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Australia Plans to Halt CCA Use on Decks and Playgrounds
(Beyond Pesticides, July 30, 2003)
The Board of the Australian Pesticides and Veterinary Medicines Authority (APVMA), the agency that oversees registration of pesticides in Australia, announced on July 28th that it intends to stop the use of chromated copper arsenate (CCA) as a wood preservative in certain domestic situations, such as decking and children's playground equipment, by the end of 2003 unless there is conclusive proof that continued use is safe. The Chairman of the APVMA Board, Dr. Kevin Sheridan, said that while scientific opinion on whether CCA poses a significant hazard was divided, the Board considered that they should take a highly protective approach in this instance.

The APVMA announcement comes in advance of the outcomes of their detailed review of the scientific literature, which is currently underway. A review by New Zealand authorities had concluded that there was insufficient evidence at this stage to conclude that these products pose an unacceptable risk. However, New Zealand did support a move away from using CCA treated timber on children's playground equipment.

Suppliers of CCA products had called for its retention unless there was conclusive scientific evidence that CCA poses an unacceptable risk to the community. Dr. Sheridan said the APVMA did not support this approach. He said it was up to the registrants to prove their products were safe. He encouraged suppliers to submit any further data they may have.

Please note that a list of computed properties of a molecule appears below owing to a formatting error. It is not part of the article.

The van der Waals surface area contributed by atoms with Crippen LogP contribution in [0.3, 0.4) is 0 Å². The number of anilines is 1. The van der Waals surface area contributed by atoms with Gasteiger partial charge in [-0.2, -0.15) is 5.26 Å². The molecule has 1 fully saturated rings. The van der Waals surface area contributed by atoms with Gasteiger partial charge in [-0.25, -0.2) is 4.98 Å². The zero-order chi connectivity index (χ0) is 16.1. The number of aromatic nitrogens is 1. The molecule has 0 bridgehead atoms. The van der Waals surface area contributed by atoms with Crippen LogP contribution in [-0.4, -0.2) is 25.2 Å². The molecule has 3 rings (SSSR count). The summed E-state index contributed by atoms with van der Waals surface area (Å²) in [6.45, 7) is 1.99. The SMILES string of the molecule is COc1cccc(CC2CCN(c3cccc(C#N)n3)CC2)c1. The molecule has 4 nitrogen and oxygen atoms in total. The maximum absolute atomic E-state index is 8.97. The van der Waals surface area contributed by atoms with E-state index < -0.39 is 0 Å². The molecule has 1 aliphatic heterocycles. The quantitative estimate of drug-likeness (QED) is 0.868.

Dr. David Loschke, the APVMA's Principal Agricultural Scientist, said the APVMA Board would be provided with a comprehensive analysis on CCA late this year. However, he confirmed that the APVMA takes a protective approach to chemical safety and a number of other chemicals had been withdrawn in the past where the risks were considered unacceptable.

The routes of exposure to the arsenic from CCA-treated wood are well documented, according to Beyond Pesticides. Arsenic is a known human carcinogen with a plethora of acute effects including eye irritation, nausea, vomiting and diarrhea, characteristic skin lesions, decreased production of red and white blood cells, abnormal heart function, blood vessel damage, liver and/or kidney damage, and impaired nerve function causing a "pins and needles" feeling.

In February 2002, the U.S. EPA reached an agreement with chemical manufacturers to phase out the manufacture of CCA-treated wood for residential purposes, such as decks, picnic tables, playground equipment, and fencing by December 31, 2003. The agreement allows existing residential CCA-treated wood and structures to continue to be sold and used, and could be stockpiled and sold for years to come, or even imported from overseas, according to Michael Belliveau of the Environmental Health Strategy Center.

For more information on chemicals used as wood preservatives, including an update on Beyond Pesticides' lawsuit to stop all CCA wood treatment, see Beyond Pesticides' Wood Preservatives program page. For more information on the APVMA announcement, contact Dennis O'Leary, Public Relations Manager, at 02 6272 3797.